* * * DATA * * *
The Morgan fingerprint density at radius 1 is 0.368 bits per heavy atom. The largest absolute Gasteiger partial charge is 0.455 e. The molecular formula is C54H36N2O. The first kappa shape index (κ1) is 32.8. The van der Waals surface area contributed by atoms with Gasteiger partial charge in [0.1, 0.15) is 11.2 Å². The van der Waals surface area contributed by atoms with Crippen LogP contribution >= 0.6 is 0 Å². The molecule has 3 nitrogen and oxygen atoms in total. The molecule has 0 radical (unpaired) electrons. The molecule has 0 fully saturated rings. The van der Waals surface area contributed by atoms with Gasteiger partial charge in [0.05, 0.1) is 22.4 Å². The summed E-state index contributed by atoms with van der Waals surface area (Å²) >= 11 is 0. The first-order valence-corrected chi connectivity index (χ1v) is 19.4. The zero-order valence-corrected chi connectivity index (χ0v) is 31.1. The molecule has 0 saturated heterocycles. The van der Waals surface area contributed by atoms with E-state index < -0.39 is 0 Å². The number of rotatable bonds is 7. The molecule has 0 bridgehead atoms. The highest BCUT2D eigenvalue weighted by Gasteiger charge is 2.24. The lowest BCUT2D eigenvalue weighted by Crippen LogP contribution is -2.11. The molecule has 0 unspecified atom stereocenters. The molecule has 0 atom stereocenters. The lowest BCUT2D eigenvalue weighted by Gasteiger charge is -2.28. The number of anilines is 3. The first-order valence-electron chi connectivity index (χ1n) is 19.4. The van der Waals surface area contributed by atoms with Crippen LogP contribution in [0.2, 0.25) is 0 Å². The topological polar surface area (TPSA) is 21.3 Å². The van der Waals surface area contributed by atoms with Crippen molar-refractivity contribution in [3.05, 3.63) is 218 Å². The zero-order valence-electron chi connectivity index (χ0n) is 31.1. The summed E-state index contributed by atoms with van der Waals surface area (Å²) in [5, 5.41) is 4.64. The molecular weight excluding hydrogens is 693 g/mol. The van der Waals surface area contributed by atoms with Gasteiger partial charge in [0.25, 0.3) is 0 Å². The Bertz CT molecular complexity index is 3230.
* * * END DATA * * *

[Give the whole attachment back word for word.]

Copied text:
The Morgan fingerprint density at radius 1 is 0.368 bits per heavy atom. The largest absolute Gasteiger partial charge is 0.455 e. The molecular formula is C54H36N2O. The first kappa shape index (κ1) is 32.8. The van der Waals surface area contributed by atoms with Gasteiger partial charge in [0.1, 0.15) is 11.2 Å². The van der Waals surface area contributed by atoms with Crippen LogP contribution >= 0.6 is 0 Å². The molecule has 3 nitrogen and oxygen atoms in total. The molecule has 0 radical (unpaired) electrons. The molecule has 0 fully saturated rings. The van der Waals surface area contributed by atoms with Gasteiger partial charge in [0.05, 0.1) is 22.4 Å². The summed E-state index contributed by atoms with van der Waals surface area (Å²) >= 11 is 0. The first-order valence-corrected chi connectivity index (χ1v) is 19.4. The zero-order valence-corrected chi connectivity index (χ0v) is 31.1. The molecule has 0 saturated heterocycles. The van der Waals surface area contributed by atoms with E-state index < -0.39 is 0 Å². The number of rotatable bonds is 7. The molecule has 0 bridgehead atoms. The highest BCUT2D eigenvalue weighted by Gasteiger charge is 2.24. The lowest BCUT2D eigenvalue weighted by Crippen LogP contribution is -2.11. The molecule has 0 unspecified atom stereocenters. The molecule has 0 atom stereocenters. The lowest BCUT2D eigenvalue weighted by Gasteiger charge is -2.28. The number of anilines is 3. The first-order valence-electron chi connectivity index (χ1n) is 19.4. The van der Waals surface area contributed by atoms with Crippen LogP contribution in [0.2, 0.25) is 0 Å². The topological polar surface area (TPSA) is 21.3 Å². The van der Waals surface area contributed by atoms with Crippen molar-refractivity contribution in [3.05, 3.63) is 218 Å². The zero-order valence-electron chi connectivity index (χ0n) is 31.1. The summed E-state index contributed by atoms with van der Waals surface area (Å²) in [5, 5.41) is 4.64. The molecular weight excluding hydrogens is 693 g/mol. The van der Waals surface area contributed by atoms with Gasteiger partial charge in [0.25, 0.3) is 0 Å². The Bertz CT molecular complexity index is 3230.